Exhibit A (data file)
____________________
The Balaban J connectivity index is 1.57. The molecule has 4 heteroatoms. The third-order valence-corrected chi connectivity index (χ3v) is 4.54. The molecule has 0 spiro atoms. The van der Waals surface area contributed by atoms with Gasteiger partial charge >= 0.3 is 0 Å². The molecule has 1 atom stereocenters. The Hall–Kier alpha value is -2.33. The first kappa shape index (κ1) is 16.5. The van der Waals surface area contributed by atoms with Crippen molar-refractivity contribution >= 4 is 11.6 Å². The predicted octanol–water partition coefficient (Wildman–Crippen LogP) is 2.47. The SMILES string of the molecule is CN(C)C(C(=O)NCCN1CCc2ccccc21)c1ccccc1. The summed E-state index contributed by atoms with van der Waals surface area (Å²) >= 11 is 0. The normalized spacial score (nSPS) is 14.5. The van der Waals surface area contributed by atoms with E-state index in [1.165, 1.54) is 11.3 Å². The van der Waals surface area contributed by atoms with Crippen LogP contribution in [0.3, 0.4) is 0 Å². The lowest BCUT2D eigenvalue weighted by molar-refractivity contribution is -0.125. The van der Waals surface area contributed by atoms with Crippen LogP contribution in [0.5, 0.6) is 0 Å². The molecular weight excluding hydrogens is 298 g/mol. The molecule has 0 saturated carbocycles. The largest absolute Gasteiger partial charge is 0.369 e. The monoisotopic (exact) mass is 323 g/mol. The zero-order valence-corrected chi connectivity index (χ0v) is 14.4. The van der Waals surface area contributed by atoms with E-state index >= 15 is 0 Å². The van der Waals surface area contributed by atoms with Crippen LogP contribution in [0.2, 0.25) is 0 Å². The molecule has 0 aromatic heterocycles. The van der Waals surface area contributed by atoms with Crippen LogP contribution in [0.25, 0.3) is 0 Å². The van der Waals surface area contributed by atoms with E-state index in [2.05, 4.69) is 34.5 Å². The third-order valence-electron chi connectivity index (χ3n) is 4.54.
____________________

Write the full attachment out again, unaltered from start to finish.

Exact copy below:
The Balaban J connectivity index is 1.57. The molecule has 4 heteroatoms. The third-order valence-corrected chi connectivity index (χ3v) is 4.54. The molecule has 0 spiro atoms. The van der Waals surface area contributed by atoms with Gasteiger partial charge >= 0.3 is 0 Å². The molecule has 1 atom stereocenters. The Hall–Kier alpha value is -2.33. The first kappa shape index (κ1) is 16.5. The van der Waals surface area contributed by atoms with Crippen molar-refractivity contribution >= 4 is 11.6 Å². The predicted octanol–water partition coefficient (Wildman–Crippen LogP) is 2.47. The SMILES string of the molecule is CN(C)C(C(=O)NCCN1CCc2ccccc21)c1ccccc1. The summed E-state index contributed by atoms with van der Waals surface area (Å²) >= 11 is 0. The normalized spacial score (nSPS) is 14.5. The van der Waals surface area contributed by atoms with E-state index in [1.165, 1.54) is 11.3 Å². The van der Waals surface area contributed by atoms with Crippen LogP contribution in [0.3, 0.4) is 0 Å². The lowest BCUT2D eigenvalue weighted by molar-refractivity contribution is -0.125. The van der Waals surface area contributed by atoms with Crippen LogP contribution in [0.5, 0.6) is 0 Å². The molecular weight excluding hydrogens is 298 g/mol. The molecule has 0 saturated carbocycles. The largest absolute Gasteiger partial charge is 0.369 e. The monoisotopic (exact) mass is 323 g/mol. The zero-order valence-corrected chi connectivity index (χ0v) is 14.4. The van der Waals surface area contributed by atoms with E-state index >= 15 is 0 Å². The van der Waals surface area contributed by atoms with Crippen LogP contribution in [0.2, 0.25) is 0 Å². The molecule has 0 aromatic heterocycles. The van der Waals surface area contributed by atoms with Crippen LogP contribution in [0.25, 0.3) is 0 Å². The van der Waals surface area contributed by atoms with E-state index in [2.05, 4.69) is 34.5 Å². The third-order valence-electron chi connectivity index (χ3n) is 4.54.